Campaigners fear a rise in cheating on university exams this summer due to unsupervised online tests that allow students to use the internet
- Only a small minority of subjects will have traditional “closed book” exams
- Surveillance may involve filming students and tracking eye and body movements
- An increase in cheating has been predicted this summer due to lax rules
Activists predict an increase in cheating this summer because universities run unsupervised online exams that give students internet access and even up to a week to complete their tests.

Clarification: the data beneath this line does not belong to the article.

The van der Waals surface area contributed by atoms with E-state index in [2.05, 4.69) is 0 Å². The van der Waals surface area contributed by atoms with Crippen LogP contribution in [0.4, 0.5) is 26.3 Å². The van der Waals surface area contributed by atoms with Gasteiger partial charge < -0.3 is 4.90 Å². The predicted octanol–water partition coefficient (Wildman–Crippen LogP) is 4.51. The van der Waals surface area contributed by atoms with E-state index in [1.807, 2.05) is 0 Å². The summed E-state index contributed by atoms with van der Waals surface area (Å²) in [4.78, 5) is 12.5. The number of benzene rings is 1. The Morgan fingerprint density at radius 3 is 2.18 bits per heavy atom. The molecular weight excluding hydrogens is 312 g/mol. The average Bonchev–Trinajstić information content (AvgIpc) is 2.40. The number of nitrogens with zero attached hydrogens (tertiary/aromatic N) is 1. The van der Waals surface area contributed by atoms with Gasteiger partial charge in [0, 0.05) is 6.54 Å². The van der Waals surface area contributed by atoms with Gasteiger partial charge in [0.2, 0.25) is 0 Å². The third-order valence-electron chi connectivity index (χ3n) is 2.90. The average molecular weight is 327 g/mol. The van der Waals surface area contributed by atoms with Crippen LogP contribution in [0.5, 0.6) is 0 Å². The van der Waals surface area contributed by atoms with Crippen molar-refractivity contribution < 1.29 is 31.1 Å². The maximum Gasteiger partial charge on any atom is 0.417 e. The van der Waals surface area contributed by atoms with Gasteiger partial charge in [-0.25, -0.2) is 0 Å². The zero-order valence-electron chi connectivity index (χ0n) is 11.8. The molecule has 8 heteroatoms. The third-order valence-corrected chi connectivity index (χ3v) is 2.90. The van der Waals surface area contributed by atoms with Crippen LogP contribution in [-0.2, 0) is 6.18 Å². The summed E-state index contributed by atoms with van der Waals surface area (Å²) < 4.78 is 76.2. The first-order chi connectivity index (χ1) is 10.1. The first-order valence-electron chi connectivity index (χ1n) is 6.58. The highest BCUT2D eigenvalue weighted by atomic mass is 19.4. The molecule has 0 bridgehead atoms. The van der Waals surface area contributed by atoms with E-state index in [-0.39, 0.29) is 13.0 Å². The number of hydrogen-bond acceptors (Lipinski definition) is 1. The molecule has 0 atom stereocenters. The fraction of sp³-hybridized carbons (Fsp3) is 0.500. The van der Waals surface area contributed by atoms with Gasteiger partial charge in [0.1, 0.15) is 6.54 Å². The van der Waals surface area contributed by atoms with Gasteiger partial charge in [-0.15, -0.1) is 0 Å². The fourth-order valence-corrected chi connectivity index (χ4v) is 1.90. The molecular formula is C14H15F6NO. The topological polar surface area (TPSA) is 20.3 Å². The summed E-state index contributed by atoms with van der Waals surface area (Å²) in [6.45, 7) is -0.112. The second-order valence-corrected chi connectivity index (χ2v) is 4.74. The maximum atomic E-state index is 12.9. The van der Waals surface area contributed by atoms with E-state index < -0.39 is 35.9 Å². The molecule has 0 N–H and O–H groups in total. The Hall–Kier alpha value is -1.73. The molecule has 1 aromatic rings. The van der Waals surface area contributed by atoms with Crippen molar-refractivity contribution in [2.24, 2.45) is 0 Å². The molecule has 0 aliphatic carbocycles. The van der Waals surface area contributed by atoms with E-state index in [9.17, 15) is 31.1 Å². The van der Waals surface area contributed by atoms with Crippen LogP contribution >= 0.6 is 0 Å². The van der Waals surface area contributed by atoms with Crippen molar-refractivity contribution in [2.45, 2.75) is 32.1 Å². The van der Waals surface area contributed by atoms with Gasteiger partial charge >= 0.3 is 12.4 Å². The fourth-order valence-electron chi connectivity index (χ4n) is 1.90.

Only a small minority of subjects – including medicine, nursing, law, engineering and accounting – will have traditional online “closed book”, timed and proctored exams.
Many university leaders have rejected tougher measures for fear of invading students’ privacy (file image)
This monitoring may involve filming students, tracking eye and body movements, and timing bathroom breaks.
Chris McGovern, president of Campaign for Real Education, said: “Unsupervised do-it-yourself exams are an open invitation to cheaters and it is honest students who will be penalized.”
Many university leaders have rejected tougher measures for fear of invading student privacy.